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A paper describing Fruitadens haagarorum, a newly named species of tiny dinosaur, was published in the Proceedings of the Royal Society B on October 21st, 2009. Fruitadens is known from four fragmentary individuals, all of which are housed in the Dinosaur Institute. Thought to have weighed around 2 lbs and measured just over 2 feet in length, Fruitadens is currently the smallest known dinosaur from North America and the smallest known ornithiscian dinosaur. It is also within the lowest known size limit of all dinosaurs, outside of birds. Histological analysis confirmed that 2 of the individuals were young adults and were nearly full grown. The 4 known individuals were found in the 150 million year old rocks of the Late Jurassic Morrison Formation, in the Fruita Paleontological Area of Colorado. The publication of the specimen garnered worldwide media attention when it was released in October, and many bones will eventually be on permanent public display in the new dinosaur galleries set to open in 2011.
Title: "Lower limits of ornithischian dinosaur body size inferred from a new Upper Jurassic heterodontosaurid from North America"
Authors: Butler, Richard J.; Galton, Peter M.; Porro, Laura B.; Chiappe, Luis M.; Henderson, D. M.; and Erickson, Gregory M.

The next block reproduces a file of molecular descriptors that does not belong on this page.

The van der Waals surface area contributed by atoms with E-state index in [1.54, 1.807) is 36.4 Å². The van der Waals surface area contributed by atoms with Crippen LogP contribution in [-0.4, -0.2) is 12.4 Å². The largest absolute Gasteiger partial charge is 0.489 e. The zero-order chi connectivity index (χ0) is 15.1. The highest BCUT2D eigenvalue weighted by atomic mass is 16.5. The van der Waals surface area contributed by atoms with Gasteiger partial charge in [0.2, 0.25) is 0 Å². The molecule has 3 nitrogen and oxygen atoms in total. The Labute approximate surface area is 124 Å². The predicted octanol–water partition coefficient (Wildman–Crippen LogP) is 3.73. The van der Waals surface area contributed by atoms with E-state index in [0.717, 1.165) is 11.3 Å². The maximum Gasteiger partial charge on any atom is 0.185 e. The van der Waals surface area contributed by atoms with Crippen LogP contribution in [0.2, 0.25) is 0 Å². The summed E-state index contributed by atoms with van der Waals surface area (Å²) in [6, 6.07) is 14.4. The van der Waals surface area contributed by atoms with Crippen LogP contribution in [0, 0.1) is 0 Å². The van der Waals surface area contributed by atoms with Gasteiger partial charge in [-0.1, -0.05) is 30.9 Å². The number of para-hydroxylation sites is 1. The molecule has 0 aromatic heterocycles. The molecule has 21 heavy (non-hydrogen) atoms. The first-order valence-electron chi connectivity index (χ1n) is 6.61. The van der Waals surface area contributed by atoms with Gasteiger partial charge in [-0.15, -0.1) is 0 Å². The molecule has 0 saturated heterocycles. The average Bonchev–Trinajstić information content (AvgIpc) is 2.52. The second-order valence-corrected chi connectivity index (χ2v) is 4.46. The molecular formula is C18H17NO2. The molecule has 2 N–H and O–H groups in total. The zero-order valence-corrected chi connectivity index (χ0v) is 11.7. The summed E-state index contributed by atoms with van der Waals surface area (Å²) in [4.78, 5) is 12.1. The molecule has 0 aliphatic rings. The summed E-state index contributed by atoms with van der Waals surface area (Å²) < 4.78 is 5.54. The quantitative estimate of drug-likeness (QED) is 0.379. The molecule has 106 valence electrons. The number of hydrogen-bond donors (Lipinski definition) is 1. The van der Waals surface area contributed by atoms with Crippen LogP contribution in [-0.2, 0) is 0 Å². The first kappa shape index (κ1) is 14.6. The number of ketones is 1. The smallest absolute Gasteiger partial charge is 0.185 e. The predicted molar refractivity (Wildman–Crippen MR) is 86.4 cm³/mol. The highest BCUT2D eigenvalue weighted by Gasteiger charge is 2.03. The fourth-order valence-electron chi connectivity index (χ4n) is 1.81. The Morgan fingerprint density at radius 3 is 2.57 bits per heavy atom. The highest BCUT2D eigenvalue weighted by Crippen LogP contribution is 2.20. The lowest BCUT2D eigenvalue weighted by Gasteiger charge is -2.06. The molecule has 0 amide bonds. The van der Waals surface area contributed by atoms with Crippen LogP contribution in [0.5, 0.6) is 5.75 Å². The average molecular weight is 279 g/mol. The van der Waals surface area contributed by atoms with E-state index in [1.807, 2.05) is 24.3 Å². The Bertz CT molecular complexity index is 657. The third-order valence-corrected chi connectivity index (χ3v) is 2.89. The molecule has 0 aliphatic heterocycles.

Published: Proceedings of the Royal Society B.2009.
Researchers at the Dinosaur Institute, in collaboration with researchers from Florida, Mongolia, and Japan, recently published the discovery of a new species of fossil bird, Hollanda luceria, from the Late Cretaceous of the Mongolian Gobi Desert. While the fossil is fragmentary, with only the hindlimbs preserved, researchers have still been able to learn a great deal from this new bird. First, an analysis of skeletal features and bone histology reveals H. luceria to belong to the Ornithuromorph clade, indicating it is highly derived and closely related to modern birds. Additionally, a statistical comparison of the proportions of the toe bones of Hollanda to those of over 500 modern birds reveal that Hollanda was most similar to terrestrial birds such as the roadrunner or turkey. Therefore, H. luceria was probably a swift terrestrial hunter of insects, lizards, and small mammals which shared it's Gobi habitat.
The genus name of this important new bird, Hollanda, reflects the crucial funding role of the Holland family to the Dinosaur Institute. The Holland's contributions have made possible a great deal of the Dinosaur Institute's research, both in the lab and the field. The species name luceria is in tribute to the band Lucero of Memphis, Tennessee. Naming a species after musicians (or other celebrities) is not uncommon, and Lucero now joins the ranks of artists such as Mick Jagger, Neil Young, Simon and Garfunkel, and Mozart in having a species named after them.